Global finance ‘as vulnerable’ as in 2008: Former ECB chief
Too much debt has made the world’s financial system as vulnerable as it was 10 years ago, Europe’s top central banker during the 2008 global meltdown has warned as he looks back on the crisis.
“There is now agreement that the excessive debt level in advanced economies was a key factor in the triggering of the global financial crisis in 2007 and 2008,” Jean-Claude Trichet, who ran the European Central Bank between 2003 and 2011, told AFP in an interview.
“The growth in debt, especially private debt, in advanced countries has slowed, but this slowdown has been offset by an acceleration of emerging country debt,” said Trichet, a Frenchman who ran his country’s central bank, the Banque de France, before taking the helm at the ECB.
“This makes the entire global financial system at least as vulnerable as it was in 2008, if not more so.”
But Trichet said the bank had detected big trouble much earlier.
“I witnessed the real start of the financial crisis that was about to sweep the world in the morning of August 9, 2007, when we were confronted with a complete interruption of the eurozone money market,” he remembered.
After claiming its first bankruptcies in the U.S. in the summer of 2007, the budding crisis quickly made world stock exchanges wobble too.
The contagion reached Europe when German bank IKB issued a profit warning, prompting the German government to extend it a lifeline of more than three billion euros ($3.5 billion).
Then, on August 9, French banking giant BNP Paribas froze three of its US funds specializing in securitized mortgages whose value plunged by 400 million euros within a few days.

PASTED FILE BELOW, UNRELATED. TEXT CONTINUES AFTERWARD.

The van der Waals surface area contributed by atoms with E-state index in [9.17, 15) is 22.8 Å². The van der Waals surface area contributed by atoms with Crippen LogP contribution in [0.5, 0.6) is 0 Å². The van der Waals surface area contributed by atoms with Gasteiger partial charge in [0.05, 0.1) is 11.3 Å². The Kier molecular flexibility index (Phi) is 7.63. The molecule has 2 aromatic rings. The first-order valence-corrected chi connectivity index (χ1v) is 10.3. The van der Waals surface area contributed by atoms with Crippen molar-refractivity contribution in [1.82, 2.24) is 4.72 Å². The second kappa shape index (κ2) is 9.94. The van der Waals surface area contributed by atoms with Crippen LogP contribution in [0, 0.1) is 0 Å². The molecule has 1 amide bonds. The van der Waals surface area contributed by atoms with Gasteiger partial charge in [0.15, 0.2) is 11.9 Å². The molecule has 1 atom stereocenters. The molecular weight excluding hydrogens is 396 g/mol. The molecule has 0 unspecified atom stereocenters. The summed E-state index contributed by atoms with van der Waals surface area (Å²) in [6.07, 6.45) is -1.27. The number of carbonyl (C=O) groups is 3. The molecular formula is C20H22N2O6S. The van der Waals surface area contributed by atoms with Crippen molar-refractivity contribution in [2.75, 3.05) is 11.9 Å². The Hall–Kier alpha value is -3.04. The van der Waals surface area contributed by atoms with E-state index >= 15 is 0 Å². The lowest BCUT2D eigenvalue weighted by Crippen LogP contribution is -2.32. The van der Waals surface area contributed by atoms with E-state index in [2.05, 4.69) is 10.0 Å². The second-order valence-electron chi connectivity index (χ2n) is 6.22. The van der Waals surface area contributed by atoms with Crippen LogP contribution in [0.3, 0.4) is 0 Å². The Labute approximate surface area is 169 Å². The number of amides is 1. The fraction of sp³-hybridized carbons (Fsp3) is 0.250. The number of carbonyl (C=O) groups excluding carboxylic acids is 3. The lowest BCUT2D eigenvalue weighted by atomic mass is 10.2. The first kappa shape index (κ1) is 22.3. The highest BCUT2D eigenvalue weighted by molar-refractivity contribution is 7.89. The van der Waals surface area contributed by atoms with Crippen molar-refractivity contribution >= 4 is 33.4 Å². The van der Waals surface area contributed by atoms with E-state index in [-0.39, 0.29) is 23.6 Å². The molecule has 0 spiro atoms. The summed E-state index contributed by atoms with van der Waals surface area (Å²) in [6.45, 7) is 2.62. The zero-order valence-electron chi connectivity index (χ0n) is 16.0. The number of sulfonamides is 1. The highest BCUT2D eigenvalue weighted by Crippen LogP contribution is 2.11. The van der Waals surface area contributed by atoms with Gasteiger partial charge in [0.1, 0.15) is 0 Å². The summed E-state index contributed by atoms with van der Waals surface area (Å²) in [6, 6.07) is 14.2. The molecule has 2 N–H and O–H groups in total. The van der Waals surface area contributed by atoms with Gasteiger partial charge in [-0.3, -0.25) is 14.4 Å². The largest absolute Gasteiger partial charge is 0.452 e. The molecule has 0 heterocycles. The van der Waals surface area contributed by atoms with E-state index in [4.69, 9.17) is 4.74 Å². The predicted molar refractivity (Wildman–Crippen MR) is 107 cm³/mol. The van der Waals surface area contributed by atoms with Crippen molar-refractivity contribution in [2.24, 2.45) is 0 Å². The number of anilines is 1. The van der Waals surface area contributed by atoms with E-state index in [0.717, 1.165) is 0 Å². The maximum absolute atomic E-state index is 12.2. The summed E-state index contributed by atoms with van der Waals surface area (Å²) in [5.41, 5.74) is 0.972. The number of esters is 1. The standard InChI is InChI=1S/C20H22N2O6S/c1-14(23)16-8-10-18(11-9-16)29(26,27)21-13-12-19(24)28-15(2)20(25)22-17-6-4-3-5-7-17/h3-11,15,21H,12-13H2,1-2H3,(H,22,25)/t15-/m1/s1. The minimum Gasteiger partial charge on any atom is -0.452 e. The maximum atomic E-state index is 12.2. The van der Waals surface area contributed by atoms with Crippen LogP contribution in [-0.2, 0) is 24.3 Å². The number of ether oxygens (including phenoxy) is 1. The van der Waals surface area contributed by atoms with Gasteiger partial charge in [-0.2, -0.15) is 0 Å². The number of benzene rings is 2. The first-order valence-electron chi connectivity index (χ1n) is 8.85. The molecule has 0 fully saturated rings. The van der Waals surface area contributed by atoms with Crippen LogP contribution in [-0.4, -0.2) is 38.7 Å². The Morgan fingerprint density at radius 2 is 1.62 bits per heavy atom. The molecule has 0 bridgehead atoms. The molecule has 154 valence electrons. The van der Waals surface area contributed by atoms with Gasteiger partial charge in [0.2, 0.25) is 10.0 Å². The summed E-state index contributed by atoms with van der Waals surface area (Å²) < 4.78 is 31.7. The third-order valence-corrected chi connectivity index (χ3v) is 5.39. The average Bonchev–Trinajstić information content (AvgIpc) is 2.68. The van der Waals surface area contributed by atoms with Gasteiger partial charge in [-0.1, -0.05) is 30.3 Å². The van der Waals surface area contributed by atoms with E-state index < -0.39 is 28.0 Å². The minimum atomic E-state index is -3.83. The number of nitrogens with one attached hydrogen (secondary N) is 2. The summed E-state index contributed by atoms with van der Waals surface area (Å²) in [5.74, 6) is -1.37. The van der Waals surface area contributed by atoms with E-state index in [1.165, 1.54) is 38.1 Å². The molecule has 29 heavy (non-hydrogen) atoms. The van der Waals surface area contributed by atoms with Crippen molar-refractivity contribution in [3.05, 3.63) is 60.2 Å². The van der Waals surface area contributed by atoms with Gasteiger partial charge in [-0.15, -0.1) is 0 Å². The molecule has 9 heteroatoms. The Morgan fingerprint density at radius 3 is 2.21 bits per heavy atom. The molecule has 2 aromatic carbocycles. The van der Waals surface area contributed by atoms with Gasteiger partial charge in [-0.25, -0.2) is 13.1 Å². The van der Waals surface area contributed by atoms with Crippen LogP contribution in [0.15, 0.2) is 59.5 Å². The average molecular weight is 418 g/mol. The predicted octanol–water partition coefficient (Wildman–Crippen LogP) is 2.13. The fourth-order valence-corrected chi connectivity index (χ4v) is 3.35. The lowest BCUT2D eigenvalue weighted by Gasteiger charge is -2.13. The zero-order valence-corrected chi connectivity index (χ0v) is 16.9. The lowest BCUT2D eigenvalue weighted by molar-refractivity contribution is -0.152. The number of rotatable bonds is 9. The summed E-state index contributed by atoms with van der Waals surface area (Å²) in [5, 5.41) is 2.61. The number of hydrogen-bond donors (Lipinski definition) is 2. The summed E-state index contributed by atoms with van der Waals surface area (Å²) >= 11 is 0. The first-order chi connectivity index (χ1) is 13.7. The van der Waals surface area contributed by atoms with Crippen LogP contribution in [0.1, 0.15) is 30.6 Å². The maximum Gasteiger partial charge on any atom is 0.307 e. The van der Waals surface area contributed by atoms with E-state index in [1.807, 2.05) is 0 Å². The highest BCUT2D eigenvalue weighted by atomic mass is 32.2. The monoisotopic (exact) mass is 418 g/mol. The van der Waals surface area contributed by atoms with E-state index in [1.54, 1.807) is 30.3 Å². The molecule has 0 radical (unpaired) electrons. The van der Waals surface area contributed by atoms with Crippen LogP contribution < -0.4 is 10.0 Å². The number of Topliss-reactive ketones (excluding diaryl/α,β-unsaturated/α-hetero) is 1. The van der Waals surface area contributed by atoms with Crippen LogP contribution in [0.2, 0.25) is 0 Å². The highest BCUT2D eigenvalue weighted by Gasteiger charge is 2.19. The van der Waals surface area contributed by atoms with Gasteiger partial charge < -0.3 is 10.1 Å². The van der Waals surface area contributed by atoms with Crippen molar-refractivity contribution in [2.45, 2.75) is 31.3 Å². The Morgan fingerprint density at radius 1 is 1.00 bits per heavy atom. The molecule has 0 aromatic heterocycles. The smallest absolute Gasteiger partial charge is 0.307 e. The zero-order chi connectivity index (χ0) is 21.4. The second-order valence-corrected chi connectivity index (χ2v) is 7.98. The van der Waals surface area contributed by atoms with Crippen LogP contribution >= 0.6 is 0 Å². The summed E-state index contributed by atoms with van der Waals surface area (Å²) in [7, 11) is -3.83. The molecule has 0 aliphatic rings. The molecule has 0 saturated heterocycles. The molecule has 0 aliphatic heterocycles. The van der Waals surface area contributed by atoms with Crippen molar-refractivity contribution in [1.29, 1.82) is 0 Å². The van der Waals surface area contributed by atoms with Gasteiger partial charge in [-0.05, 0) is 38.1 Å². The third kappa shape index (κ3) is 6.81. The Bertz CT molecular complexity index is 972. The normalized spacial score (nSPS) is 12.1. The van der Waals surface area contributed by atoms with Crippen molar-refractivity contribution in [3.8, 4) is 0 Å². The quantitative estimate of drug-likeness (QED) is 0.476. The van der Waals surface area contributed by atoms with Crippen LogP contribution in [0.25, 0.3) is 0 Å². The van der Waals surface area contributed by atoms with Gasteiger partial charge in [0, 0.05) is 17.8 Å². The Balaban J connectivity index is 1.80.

Panic gripped financial institutions, causing the money market, where banks lend each other short-term liquidity, to suddenly dry up.
“I decided with my colleagues to provide all the liquidity that the banks were asking for, without limit,” he said.
In the end around 50 eurozone banks came looking for a total of 95 billion euros in liquidity -- a sum exceeded in recent history only by the nearly 110 billion the ECB injected after the 9/11 attacks in the United States in 2001.
Trichet was in his French summer house that day, far from the Frankfurt-based ECB, and “in constant electronic contact with the ECB and the council members. After two and a half hours we decided to give the banks the 95 billion”.
The move was a watershed because “it showed that the ECB was able to take extremely bold decisions very quickly.”
There were two competing views of what was going on, Trichet remembered.
“There were those who thought that the subprime crisis was the harbinger of something big and dangerous to come, and those who thought that this was a simple market correction, quite healthy and without any systemic importance. I subscribed to the former view.”
By the time Lehman started to crumble, Trichet said he and his central banker colleagues, including Fed chief Ben Bernanke, “were very much aware that we were looking at a completely systemic major global crisis”.
“We said that the Lehman’s bankruptcy would have catastrophic consequences, but I realized that the U.S. government was not going to save Lehman if the private sector failed to find a solution,” he said.
“It was my understanding that the American government at the time did not have the political leeway to intervene with public money. So I got ready for the catastrophe,” Trichet said.